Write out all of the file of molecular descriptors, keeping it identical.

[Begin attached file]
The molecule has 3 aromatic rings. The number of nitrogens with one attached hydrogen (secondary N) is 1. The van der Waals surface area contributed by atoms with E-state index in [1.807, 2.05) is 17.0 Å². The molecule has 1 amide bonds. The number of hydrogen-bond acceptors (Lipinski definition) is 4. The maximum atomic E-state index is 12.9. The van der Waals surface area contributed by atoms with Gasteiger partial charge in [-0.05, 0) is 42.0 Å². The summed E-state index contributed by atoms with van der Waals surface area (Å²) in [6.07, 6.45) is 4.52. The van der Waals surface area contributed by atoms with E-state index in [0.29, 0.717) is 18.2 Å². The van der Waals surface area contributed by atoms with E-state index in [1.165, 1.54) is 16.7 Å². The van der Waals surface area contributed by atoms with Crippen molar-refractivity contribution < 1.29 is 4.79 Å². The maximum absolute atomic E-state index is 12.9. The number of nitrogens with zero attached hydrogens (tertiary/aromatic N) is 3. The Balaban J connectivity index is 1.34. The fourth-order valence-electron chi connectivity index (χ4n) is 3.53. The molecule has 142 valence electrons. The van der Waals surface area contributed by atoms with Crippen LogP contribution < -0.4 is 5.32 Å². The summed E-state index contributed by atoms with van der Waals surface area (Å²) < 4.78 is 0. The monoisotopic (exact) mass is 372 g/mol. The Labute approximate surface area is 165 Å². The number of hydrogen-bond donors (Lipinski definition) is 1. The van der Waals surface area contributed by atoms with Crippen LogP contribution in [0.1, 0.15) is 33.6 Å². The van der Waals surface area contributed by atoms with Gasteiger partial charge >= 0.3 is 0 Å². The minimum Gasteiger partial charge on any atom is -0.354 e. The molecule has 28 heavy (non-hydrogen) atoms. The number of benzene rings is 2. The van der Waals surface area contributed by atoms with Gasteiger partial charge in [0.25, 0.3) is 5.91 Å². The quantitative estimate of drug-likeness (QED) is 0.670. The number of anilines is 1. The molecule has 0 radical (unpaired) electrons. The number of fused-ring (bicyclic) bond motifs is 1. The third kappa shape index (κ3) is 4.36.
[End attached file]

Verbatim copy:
The molecule has 3 aromatic rings. The number of nitrogens with one attached hydrogen (secondary N) is 1. The van der Waals surface area contributed by atoms with E-state index in [1.807, 2.05) is 17.0 Å². The molecule has 1 amide bonds. The number of hydrogen-bond acceptors (Lipinski definition) is 4. The maximum atomic E-state index is 12.9. The van der Waals surface area contributed by atoms with Gasteiger partial charge in [-0.05, 0) is 42.0 Å². The summed E-state index contributed by atoms with van der Waals surface area (Å²) in [6.07, 6.45) is 4.52. The van der Waals surface area contributed by atoms with E-state index in [0.29, 0.717) is 18.2 Å². The van der Waals surface area contributed by atoms with E-state index in [1.165, 1.54) is 16.7 Å². The van der Waals surface area contributed by atoms with Crippen molar-refractivity contribution < 1.29 is 4.79 Å². The maximum absolute atomic E-state index is 12.9. The number of nitrogens with zero attached hydrogens (tertiary/aromatic N) is 3. The Balaban J connectivity index is 1.34. The fourth-order valence-electron chi connectivity index (χ4n) is 3.53. The molecule has 142 valence electrons. The van der Waals surface area contributed by atoms with Crippen LogP contribution < -0.4 is 5.32 Å². The summed E-state index contributed by atoms with van der Waals surface area (Å²) < 4.78 is 0. The monoisotopic (exact) mass is 372 g/mol. The Labute approximate surface area is 165 Å². The number of hydrogen-bond donors (Lipinski definition) is 1. The van der Waals surface area contributed by atoms with Crippen LogP contribution in [0.1, 0.15) is 33.6 Å². The van der Waals surface area contributed by atoms with Gasteiger partial charge >= 0.3 is 0 Å². The minimum Gasteiger partial charge on any atom is -0.354 e. The molecule has 28 heavy (non-hydrogen) atoms. The number of benzene rings is 2. The van der Waals surface area contributed by atoms with Gasteiger partial charge in [0.25, 0.3) is 5.91 Å². The quantitative estimate of drug-likeness (QED) is 0.670. The number of anilines is 1. The molecule has 0 radical (unpaired) electrons. The number of fused-ring (bicyclic) bond motifs is 1. The third kappa shape index (κ3) is 4.36.